- to take into one's possession (something offered or delivered): to receive many gifts.
- to have (something) bestowed, conferred, etc.: to receive an honorary degree.
- to have delivered or brought to one: to receive a letter.
- to get or be informed of: to receive instructions; to receive news.
- to be burdened with; sustain: to receive a heavy load.
- to hold, bear, or contain: The nut receives a bolt and a washer. The plaster receives the impression of the mold.
- to take into the mind; apprehend mentally: to receive an idea.
- to accept from another by hearing or listening: A priest received his confession.
- to meet with; experience: to receive attention.
- to suffer the injury of: He received a terrific blow on the forehead.
- to be at home to (visitors): They received their neighbors on Sunday.
- to greet or welcome (guests, visitors, etc.) upon arriving: They received us at the front door.
- to admit (a person) to a place: The butler received him and asked him to wait in the drawing room.
- to admit into an organization, membership, etc.: to receive someone into the group.
- to accept as authoritative, valid, true, or approved: a principle universally received.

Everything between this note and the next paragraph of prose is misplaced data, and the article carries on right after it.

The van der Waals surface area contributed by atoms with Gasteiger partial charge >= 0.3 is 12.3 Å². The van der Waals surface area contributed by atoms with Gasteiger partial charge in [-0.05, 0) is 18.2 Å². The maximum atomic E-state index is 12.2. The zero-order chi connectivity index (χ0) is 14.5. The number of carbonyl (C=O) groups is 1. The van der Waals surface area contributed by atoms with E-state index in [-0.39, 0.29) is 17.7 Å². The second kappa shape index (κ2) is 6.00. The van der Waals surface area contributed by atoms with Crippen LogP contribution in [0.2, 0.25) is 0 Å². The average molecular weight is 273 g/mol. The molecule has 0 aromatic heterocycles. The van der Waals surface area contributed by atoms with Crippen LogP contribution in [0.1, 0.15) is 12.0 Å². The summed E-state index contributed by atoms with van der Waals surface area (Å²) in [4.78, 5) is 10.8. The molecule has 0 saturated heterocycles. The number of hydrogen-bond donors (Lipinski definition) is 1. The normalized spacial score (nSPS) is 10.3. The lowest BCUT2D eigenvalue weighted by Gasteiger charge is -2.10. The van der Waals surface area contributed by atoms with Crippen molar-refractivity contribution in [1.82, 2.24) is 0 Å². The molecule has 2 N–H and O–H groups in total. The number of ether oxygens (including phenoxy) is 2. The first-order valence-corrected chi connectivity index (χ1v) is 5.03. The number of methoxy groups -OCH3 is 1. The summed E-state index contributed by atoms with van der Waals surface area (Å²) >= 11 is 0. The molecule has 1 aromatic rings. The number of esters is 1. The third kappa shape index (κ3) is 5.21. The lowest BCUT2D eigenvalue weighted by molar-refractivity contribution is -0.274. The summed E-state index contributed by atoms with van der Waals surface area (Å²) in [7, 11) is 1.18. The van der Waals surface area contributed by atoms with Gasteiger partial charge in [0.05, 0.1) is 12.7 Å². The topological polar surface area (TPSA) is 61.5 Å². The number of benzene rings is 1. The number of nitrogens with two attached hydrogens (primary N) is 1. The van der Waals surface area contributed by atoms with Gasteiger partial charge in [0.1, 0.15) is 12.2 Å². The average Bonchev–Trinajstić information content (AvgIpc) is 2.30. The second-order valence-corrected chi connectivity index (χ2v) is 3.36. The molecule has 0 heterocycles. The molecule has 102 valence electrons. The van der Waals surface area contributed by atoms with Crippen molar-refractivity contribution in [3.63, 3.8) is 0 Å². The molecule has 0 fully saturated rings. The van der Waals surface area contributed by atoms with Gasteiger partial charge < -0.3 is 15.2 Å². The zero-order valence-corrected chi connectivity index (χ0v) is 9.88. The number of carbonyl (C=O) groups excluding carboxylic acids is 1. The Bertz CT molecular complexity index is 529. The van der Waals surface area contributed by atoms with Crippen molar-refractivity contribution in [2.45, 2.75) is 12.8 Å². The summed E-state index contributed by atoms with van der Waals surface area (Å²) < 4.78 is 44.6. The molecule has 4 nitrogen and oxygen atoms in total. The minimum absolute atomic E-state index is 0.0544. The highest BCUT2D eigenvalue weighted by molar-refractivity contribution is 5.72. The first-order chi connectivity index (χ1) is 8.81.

- to react to in the manner specified: to receive a proposal with contempt; She received the job offer with joy.
- to receive something.
- to receive visitors or guests.
- Radio. to convert incoming electromagnetic waves into the original signal.
- to receive the Eucharist: He receives every Sunday.
Origin of receive
Synonyms for receive
Antonyms for receive
- to take (something offered) into one's hand or possession
- to have (an honour, blessing, etc) bestowed
- to accept delivery or transmission of (a letter, telephone call, etc)
- to be informed of (news or information)
- to hear and consent to or acknowledge (an oath, confession, etc)
- (of a vessel or container) to take or hold (a substance, commodity, or certain amount)
- to support or sustain (the weight of something); bear
- to apprehend or perceive (ideas, etc)
- to experience, undergo, or meet withto receive a crack on the skull
- (also intr) to be at home to (visitors)
- to greet or welcome (visitors or guests), esp in formal style
- to admit (a person) to a place, society, condition, etche was received into the priesthood
- to accept or acknowledge (a precept or principle) as true or valid
- to convert (incoming radio signals) into sounds, pictures, etc, by means of a receiver
- (also intr) tennis to play at the other end from the server; be required to return (service)
- (also intr) to partake of (the Christian Eucharist)
- (intr) mainly British to buy and sell stolen goods
Word Origin for receive
Word Origin and History for non-receiving
c.1300, from Old North French receivre (Old French recoivre) "seize, take hold of, pick up; welcome, accept," from Latin recipere "regain, take back, bring back, carry back, recover; take to oneself, take in, admit," from re- "back," though the exact sense here is obscure (see re-) + -cipere, comb. form of capere "to take" (see capable). Radio and (later) television sense is attested from 1908. Related: Received; receiving.